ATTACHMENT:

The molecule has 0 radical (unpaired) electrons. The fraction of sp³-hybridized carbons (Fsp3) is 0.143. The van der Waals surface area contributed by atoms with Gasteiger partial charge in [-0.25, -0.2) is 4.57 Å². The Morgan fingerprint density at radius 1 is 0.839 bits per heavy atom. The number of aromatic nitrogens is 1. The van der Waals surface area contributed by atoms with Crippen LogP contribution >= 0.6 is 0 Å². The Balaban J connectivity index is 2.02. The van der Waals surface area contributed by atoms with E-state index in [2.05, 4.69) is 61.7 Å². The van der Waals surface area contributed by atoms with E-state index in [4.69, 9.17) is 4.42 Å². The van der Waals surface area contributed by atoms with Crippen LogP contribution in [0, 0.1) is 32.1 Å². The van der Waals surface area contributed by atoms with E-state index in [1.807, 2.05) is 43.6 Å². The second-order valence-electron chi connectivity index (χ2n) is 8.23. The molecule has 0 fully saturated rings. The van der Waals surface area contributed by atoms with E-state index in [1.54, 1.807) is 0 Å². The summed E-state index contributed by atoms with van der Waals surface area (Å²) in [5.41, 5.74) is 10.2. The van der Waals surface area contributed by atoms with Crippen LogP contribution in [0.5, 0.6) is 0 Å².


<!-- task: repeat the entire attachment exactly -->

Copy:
The molecule has 0 radical (unpaired) electrons. The fraction of sp³-hybridized carbons (Fsp3) is 0.143. The van der Waals surface area contributed by atoms with Gasteiger partial charge in [-0.25, -0.2) is 4.57 Å². The Morgan fingerprint density at radius 1 is 0.839 bits per heavy atom. The number of aromatic nitrogens is 1. The van der Waals surface area contributed by atoms with Crippen LogP contribution >= 0.6 is 0 Å². The Balaban J connectivity index is 2.02. The van der Waals surface area contributed by atoms with E-state index in [2.05, 4.69) is 61.7 Å². The van der Waals surface area contributed by atoms with E-state index in [4.69, 9.17) is 4.42 Å². The van der Waals surface area contributed by atoms with Crippen LogP contribution in [0, 0.1) is 32.1 Å². The van der Waals surface area contributed by atoms with E-state index in [1.807, 2.05) is 43.6 Å². The second-order valence-electron chi connectivity index (χ2n) is 8.23. The molecule has 0 fully saturated rings. The van der Waals surface area contributed by atoms with E-state index in [1.54, 1.807) is 0 Å². The summed E-state index contributed by atoms with van der Waals surface area (Å²) in [5.41, 5.74) is 10.2. The van der Waals surface area contributed by atoms with Crippen LogP contribution in [0.5, 0.6) is 0 Å².